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Voice of America steps up propaganda war
By Dilshad D. Ali-IOL

One evening while fiddling with his digital satellite receiver, Tarek Zeiden in Egypt discovered a new channel - 7 degrees west - with "VOA" marked on his display. There was no content on the channel, just the sounds of a test tone. He later posted a question about the channel to a Communications World chat session with Kim Elliot, a producer for Voice of America.

"Tarek, that VOA channel has to do with a major VOA initiative to improve its audience size and impact in the Arab world," Elliot said. "The project has been discussed with some VOA employees but not yet formally announced."

Though it was meant to be hush-hush, VOA's pending service - the Middle Eastern Radio Network - has garnered a rush of attention in light of recent events. Norman Pattiz, a member of the U.S. Broadcasting Board of Governors is spearheading the initiative set to pummel the 25-and-under Arab population with popular music spliced with American news, policies and beliefs.

In an interview on Fox News' The O'Reilly Factor last week, Pattiz said music would be used to reel in a young Arab audience. "But when you take a look at what our mission really is [it's] to promote freedom and democracy through a free-flow of accurate, reliable and credible news and information about America and the world to audiences overseas," said Pattiz

"We will clearly identify the editorial position of the United States government," he added.

The hope is to gain a stronger foothold in the broadcast propaganda wars, which the United States is sorely losing according to numerous media critics. VOA, which falls under the arm of the U.S. broadcasting services, currently has a trivial Arab-language service that reaches only two percent of the Arab population. Whether it's objective news or out-and-out propaganda, little U.S. news reaches the Arab world, according to various surveys.

The public relations war is already afoot in Afghanistan. According to The Christian Science Monitor, the U.S. military is believed to be broadcasting propaganda messages and music from EC-130 planes over Afghanistan. And a $14 million-dollar Radio Free Afghanistan service is already being ushered through Congress. But the crowning glory is Pattiz's Middle Eastern Radio Network.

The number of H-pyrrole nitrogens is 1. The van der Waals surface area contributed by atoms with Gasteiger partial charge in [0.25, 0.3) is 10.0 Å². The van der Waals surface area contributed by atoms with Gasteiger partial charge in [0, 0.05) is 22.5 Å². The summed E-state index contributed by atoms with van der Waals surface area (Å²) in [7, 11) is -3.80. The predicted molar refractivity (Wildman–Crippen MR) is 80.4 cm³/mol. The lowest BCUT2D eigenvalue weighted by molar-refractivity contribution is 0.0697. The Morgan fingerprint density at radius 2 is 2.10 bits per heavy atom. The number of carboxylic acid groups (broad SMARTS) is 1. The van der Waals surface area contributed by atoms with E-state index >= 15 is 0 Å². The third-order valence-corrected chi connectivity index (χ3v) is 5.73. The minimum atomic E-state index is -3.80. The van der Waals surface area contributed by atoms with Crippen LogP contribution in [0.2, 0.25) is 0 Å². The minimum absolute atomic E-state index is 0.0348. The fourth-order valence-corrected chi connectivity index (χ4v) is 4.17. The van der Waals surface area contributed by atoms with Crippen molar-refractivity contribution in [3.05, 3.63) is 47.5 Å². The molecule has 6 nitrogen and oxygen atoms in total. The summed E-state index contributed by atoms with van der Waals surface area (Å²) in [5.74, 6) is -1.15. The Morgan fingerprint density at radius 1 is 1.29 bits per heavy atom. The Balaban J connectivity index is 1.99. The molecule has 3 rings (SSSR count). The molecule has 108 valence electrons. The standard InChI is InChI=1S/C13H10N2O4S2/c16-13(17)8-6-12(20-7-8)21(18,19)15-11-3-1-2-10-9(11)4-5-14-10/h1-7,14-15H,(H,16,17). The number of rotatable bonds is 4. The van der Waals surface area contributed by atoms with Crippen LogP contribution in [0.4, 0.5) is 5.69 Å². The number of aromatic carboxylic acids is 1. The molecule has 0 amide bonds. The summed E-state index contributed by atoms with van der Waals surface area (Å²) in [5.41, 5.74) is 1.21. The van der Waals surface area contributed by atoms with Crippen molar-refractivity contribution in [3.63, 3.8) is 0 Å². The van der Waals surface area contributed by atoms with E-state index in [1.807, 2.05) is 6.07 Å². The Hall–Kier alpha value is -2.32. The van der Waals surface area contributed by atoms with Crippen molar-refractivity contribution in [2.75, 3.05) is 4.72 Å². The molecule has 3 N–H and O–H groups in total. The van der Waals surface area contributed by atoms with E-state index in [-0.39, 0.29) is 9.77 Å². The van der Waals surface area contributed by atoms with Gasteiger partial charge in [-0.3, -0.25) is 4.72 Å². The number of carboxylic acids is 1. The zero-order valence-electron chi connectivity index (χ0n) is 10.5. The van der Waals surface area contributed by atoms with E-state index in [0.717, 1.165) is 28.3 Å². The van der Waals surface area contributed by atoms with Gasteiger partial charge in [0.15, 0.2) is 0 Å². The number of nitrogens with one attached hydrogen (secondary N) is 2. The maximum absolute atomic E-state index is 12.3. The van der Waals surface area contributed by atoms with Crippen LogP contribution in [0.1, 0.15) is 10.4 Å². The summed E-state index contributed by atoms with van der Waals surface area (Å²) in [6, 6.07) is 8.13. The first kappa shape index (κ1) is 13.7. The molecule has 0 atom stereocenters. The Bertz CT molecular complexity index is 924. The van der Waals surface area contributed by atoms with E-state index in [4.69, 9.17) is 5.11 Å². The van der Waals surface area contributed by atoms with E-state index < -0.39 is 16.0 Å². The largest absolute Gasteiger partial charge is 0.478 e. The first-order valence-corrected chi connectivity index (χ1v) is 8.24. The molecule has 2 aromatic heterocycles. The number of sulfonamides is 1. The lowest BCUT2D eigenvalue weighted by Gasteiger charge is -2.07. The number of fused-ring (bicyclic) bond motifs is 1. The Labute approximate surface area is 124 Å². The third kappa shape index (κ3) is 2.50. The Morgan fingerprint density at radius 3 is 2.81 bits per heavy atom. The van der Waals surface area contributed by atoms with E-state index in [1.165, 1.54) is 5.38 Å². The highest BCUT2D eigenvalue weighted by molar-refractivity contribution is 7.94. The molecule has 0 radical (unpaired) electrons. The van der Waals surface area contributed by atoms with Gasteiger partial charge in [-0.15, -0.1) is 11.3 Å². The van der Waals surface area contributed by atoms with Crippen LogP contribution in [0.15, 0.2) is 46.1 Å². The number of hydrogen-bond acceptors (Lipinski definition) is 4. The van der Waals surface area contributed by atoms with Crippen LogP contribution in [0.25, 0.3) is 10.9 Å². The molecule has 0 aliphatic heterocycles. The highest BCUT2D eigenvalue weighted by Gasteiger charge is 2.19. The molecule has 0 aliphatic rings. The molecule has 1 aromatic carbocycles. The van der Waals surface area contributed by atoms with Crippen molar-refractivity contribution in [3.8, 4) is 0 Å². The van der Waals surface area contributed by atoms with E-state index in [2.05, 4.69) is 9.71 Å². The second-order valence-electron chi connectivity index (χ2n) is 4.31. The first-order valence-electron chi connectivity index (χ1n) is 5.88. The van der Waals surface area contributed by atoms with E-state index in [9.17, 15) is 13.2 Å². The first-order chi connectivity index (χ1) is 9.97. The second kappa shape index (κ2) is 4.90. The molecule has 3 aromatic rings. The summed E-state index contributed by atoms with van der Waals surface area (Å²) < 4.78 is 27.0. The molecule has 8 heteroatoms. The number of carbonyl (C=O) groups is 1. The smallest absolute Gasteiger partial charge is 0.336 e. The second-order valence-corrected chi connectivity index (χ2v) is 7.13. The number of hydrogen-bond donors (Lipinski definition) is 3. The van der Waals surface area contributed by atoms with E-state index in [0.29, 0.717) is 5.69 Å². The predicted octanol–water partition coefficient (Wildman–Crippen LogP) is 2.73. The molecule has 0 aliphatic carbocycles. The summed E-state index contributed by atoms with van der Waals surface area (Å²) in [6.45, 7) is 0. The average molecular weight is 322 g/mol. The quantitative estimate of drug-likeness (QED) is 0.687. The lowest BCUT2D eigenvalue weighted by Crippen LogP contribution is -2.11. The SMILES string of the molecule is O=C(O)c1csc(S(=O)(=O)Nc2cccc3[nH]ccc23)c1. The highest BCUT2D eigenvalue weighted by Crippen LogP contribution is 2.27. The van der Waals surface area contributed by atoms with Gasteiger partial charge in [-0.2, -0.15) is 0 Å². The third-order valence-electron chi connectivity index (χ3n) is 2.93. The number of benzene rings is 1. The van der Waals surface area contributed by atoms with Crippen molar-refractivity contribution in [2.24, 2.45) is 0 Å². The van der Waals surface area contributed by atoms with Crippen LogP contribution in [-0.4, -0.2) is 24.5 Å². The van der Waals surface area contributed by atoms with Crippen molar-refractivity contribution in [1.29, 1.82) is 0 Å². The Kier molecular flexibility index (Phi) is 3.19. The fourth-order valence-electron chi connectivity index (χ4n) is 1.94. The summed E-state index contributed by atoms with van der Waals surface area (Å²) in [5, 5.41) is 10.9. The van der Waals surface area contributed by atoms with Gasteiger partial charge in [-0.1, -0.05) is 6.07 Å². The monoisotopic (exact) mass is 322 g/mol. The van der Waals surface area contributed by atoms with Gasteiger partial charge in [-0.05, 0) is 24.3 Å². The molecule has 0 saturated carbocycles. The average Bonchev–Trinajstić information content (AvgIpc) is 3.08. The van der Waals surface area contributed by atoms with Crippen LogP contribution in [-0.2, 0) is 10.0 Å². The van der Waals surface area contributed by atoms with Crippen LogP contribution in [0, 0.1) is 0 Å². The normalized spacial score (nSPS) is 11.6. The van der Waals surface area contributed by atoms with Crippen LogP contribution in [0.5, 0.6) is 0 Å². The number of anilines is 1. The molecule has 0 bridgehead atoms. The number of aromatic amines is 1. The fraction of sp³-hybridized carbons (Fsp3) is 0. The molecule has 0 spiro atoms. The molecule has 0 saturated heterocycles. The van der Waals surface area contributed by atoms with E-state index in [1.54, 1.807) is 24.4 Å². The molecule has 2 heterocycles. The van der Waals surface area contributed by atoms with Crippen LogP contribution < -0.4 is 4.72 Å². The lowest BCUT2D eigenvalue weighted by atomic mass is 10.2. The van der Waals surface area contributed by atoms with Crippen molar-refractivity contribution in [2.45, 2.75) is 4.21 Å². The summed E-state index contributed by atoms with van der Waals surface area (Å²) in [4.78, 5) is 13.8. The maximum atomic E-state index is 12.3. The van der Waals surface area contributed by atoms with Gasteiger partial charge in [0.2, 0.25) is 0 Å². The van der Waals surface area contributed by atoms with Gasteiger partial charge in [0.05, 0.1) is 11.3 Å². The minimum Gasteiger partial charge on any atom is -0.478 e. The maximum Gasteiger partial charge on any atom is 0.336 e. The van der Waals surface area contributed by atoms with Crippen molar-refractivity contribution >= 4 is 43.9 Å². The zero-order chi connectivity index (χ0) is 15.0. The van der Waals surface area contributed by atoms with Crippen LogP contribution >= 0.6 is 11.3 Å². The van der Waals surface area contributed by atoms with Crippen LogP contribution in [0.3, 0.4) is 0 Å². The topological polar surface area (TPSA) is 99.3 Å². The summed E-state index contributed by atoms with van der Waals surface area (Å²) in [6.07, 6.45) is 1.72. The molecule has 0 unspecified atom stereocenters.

His plan for the proposed $30 million network calls for five regional streams in separate Arab dialects on AM and FM frequencies. In addition to music, the 24-hour programming will include youth-oriented content at half-hour intervals. Operations will emanate out of Washington D.C, with the broadcasts centered most likely out of Dubai.

The plan will build or lease a series of FM transmitters at various sites in the Middle East. But some of the negotiations are creating trouble in countries where the governments are wary of U.S-style reporting and don't want the deals publicized, VOA officials have said. 

U.S. broadcasters say there is a desire for American programming in the Middle East. "We want to diversify to reach all [the youths], from kids throwing rocks at Israeli soldiers in the West Bank to college students and tomorrow's leaders," Pattiz said in a recent interview with The Christian Science Monitor.

And if some Middle Eastern countries want to ban American broadcasts, the VOA will be prepared, Pattiz said. 

"That's why we have powerful transmitters from outside the region; so if somebody was to threaten to pull the plug on us, our listeners will know where they can reach us on other frequencies. We'll also be distributed on digital audio satellite.

"There's the war of bombs and guns, and then there's the war for the hearts and minds in that part of the world," Pattiz added in an earlier interview.

But though it's receiving a lot of support in Congress, the proposed network also has its critics. Its very nature is somewhat contradictory of the VOA's charter. Though funded by the U.S. government to explain U.S. policies worldwide, VOA's charter also calls for "accurate, objective and comprehensive news and a broad spectrum of American thought and institutions." 

State Department spokesman Richard Boucher said earlier that while the State Department recognizes the independence of the VOA and its commitment to objective journalism, the radio station is accountable to its charter, to its board and to its country.

It's inevitable during wartime that the government will want to influence radio broadcasts, Pattiz said. That's the very reason the new Middle Eastern Radio Network is so vital to the government's campaign in Afghanistan and the Middle East, he added. Some journalists, however, are disturbed at the sudden surge of support for the new service, and believe it isn't good to create transmitting signals that will circumvent the wishes of some targeted countries. One VOA journalist, who asked to remain anonymous, said being so cavalier about the wishes of other countries might prove more problematic in the long run for America.

"If the VOA wants to offer a service tailored for an Arab audience, that's fine. The VOA was created to be just that - the Voice of America. And of course America wants to tell its side of the story in Middle Eastern countries. It wants to influence Arab youth not to become terrorists, to become the kind of 'good Arab' America wants them to be. But to build transmitters that will reach a country's population whether that country wants it or not, it's a bit arrogant," the journalist said. "It'll probably create more problems later on. You have to work with other countries to get your messages broadcasted. You shouldn't force it upon anyone," he added.
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